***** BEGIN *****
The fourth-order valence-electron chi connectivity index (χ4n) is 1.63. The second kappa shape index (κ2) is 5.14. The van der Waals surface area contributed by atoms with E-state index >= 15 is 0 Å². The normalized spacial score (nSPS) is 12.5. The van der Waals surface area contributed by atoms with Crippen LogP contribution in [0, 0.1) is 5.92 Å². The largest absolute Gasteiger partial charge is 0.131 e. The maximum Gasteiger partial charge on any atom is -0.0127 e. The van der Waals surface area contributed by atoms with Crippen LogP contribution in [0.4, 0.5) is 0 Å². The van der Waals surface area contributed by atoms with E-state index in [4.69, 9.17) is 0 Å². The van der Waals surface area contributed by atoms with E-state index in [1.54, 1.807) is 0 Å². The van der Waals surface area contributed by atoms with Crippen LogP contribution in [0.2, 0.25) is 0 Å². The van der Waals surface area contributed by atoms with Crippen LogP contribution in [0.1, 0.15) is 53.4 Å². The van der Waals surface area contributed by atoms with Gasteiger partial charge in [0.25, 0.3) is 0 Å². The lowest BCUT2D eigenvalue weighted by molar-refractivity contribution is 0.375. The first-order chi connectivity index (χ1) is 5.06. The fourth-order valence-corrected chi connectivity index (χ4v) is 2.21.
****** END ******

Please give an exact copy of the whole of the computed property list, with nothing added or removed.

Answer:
The fourth-order valence-electron chi connectivity index (χ4n) is 1.63. The second kappa shape index (κ2) is 5.14. The van der Waals surface area contributed by atoms with E-state index >= 15 is 0 Å². The normalized spacial score (nSPS) is 12.5. The van der Waals surface area contributed by atoms with Crippen LogP contribution in [0, 0.1) is 5.92 Å². The largest absolute Gasteiger partial charge is 0.131 e. The maximum Gasteiger partial charge on any atom is -0.0127 e. The van der Waals surface area contributed by atoms with Crippen LogP contribution in [0.4, 0.5) is 0 Å². The van der Waals surface area contributed by atoms with E-state index in [4.69, 9.17) is 0 Å². The van der Waals surface area contributed by atoms with E-state index in [1.54, 1.807) is 0 Å². The van der Waals surface area contributed by atoms with Crippen LogP contribution in [0.2, 0.25) is 0 Å². The van der Waals surface area contributed by atoms with Crippen LogP contribution in [0.1, 0.15) is 53.4 Å². The van der Waals surface area contributed by atoms with Gasteiger partial charge in [0.25, 0.3) is 0 Å². The lowest BCUT2D eigenvalue weighted by molar-refractivity contribution is 0.375. The first-order chi connectivity index (χ1) is 5.06. The fourth-order valence-corrected chi connectivity index (χ4v) is 2.21.